Leonidas Kavakos releases his latest recording on Decca Classics, Virtuoso, on 1 April 2016. The recording presents some of the most characterful and demanding violin works ever written for the instrument, paired with a selection of beautiful and lyrical ‘encores’.
Speaking to The Strad, Kavakos described his motivation for the disc:
“After recording the Beethoven and Brahms violin sonatas, which is rather heavy repertoire, I wanted to present something that contained a greater variety of different styles and that focused on the violin as an expressive instrument. There exists an amazing amount of treasure in the form of short violin pieces that are strongly indicative of a particular place, and that contain a distinct local colour. Many of these works are based on folk music or are derived from operas or dances, and some are transcriptions of works written for other instruments. They offer a completely different experience compared to a big concerto or violin sonata, both of which generally follow the same structure and concept, and develop along similar lines.
I was looking for pieces that to the best of my knowledge have never – or rarely ever – been recorded: works like Britten’s Reveille, Donányi’s Gypsy Andante from Ruralia Hungarica, and Strauss’s arrangement of the Waltzes from Der Rosenkavalier. Each has its own character and sound world, and very individual sources of inspiration coming from different countries. This is something that I love about Europe in general – that within such a compact geographical area you have so much variety of inspiration – all these pieces sound completely different to one another, from de Falla’s The Three Cornered Hat to Stravinsky’s Russian Dance.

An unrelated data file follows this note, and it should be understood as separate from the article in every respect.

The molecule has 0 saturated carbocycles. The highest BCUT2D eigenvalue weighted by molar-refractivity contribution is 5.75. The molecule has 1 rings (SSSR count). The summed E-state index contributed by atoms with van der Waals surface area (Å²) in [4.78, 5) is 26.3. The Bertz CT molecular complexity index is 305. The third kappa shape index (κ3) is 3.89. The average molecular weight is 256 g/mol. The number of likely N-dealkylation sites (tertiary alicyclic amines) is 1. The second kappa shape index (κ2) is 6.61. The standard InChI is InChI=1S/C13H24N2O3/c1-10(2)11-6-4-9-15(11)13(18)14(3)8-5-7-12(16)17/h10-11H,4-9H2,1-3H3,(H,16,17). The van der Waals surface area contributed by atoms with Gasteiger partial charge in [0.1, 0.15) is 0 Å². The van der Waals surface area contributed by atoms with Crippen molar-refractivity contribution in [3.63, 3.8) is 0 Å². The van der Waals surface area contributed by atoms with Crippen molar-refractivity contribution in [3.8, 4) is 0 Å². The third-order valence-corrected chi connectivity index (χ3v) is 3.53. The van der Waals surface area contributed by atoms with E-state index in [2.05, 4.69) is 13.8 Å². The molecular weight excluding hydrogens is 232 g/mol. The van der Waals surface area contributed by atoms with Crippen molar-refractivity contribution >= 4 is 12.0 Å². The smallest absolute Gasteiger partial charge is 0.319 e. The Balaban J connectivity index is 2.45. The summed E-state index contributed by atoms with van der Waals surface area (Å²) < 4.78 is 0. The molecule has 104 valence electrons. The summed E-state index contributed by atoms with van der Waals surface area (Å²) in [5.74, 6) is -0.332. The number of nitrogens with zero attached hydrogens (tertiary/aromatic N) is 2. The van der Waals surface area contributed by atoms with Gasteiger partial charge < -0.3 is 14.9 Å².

Many of the pieces on this recording were either composed by or in collaboration with a violinist. The violin transcription by Ruggiero Ricci of Francisco Tárrega’s Recuerdos de la Alhambra for classical guitar is something I’ve played many times as an encore. I knew of Ricci as a legend when I was growing up, and met him for the first time at the Paganini Competition. He had recently recorded his own arrangement of Paganini’s La Campanella, and when I met him I said I had his recording but could not find the music. He looked at me and said, ‘Let me look at your hand’, so I showed him my hand and he said, ‘OK I will send it to you’. I knew him for many years, and when we had the chance to speak about the transcription – and I told him I had begun to play it – he was very pleased.”
1. Stravinsky: ‘Danse Russe’ from Petrushka
2. Stravinsky: Chanson Russe
3. Saraste: Caprice Basque
4. Saraste: Romanze Andaluza
5. Tarrega: Recuerdos de la Alhambra
6. De Falla: ‘The Miller’s Dance’ from Three Cornered Hat
7. Paganini: Introduction and Variations on ‘Nel cor piu non mi sento’
8. Wieniawski: Cappricio Valse
9. Strauss: Waltzes from Der Rosenkavalier
10. Dohnanyi: Gypsy Andante from Ruralia Hungarica
11. Britten: Reveille
12. Elgar: La capricieuse
13. Tchaikovsky: Valse Sentimentale
14. Paganini: Variations on God Save the King
15. Dvorak: Humoresque